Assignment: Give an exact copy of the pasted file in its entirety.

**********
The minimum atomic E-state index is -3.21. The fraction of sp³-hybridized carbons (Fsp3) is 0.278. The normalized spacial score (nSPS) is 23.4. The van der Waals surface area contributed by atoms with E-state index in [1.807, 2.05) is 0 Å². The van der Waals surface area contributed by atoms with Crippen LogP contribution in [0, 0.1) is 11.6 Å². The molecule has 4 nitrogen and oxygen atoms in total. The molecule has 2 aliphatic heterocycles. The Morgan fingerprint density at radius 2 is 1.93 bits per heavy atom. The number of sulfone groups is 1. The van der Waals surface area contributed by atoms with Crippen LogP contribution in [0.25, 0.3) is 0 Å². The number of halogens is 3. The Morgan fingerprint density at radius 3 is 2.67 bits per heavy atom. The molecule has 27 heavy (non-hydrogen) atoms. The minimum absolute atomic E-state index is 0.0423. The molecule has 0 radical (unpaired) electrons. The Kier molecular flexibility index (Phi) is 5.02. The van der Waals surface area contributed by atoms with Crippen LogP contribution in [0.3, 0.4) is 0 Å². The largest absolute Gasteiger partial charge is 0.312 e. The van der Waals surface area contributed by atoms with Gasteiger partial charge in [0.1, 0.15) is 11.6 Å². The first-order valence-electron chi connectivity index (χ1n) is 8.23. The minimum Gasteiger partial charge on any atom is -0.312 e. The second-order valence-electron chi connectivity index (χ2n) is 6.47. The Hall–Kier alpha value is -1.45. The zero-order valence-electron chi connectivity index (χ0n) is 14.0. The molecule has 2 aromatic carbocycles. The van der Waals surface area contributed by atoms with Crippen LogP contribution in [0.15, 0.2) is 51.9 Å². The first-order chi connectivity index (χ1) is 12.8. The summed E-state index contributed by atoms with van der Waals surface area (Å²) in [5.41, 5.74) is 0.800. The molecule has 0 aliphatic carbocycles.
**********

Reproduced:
The minimum atomic E-state index is -3.21. The fraction of sp³-hybridized carbons (Fsp3) is 0.278. The normalized spacial score (nSPS) is 23.4. The van der Waals surface area contributed by atoms with E-state index in [1.807, 2.05) is 0 Å². The van der Waals surface area contributed by atoms with Crippen LogP contribution in [0, 0.1) is 11.6 Å². The molecule has 4 nitrogen and oxygen atoms in total. The molecule has 2 aliphatic heterocycles. The Morgan fingerprint density at radius 2 is 1.93 bits per heavy atom. The number of sulfone groups is 1. The van der Waals surface area contributed by atoms with Crippen LogP contribution in [0.25, 0.3) is 0 Å². The number of halogens is 3. The Morgan fingerprint density at radius 3 is 2.67 bits per heavy atom. The molecule has 27 heavy (non-hydrogen) atoms. The minimum absolute atomic E-state index is 0.0423. The molecule has 0 radical (unpaired) electrons. The Kier molecular flexibility index (Phi) is 5.02. The van der Waals surface area contributed by atoms with Crippen LogP contribution in [0.3, 0.4) is 0 Å². The largest absolute Gasteiger partial charge is 0.312 e. The van der Waals surface area contributed by atoms with Gasteiger partial charge in [0.1, 0.15) is 11.6 Å². The first-order valence-electron chi connectivity index (χ1n) is 8.23. The minimum Gasteiger partial charge on any atom is -0.312 e. The second-order valence-electron chi connectivity index (χ2n) is 6.47. The Hall–Kier alpha value is -1.45. The zero-order valence-electron chi connectivity index (χ0n) is 14.0. The molecule has 2 aromatic carbocycles. The van der Waals surface area contributed by atoms with Crippen LogP contribution in [0.15, 0.2) is 51.9 Å². The first-order chi connectivity index (χ1) is 12.8. The summed E-state index contributed by atoms with van der Waals surface area (Å²) in [5.41, 5.74) is 0.800. The molecule has 0 aliphatic carbocycles.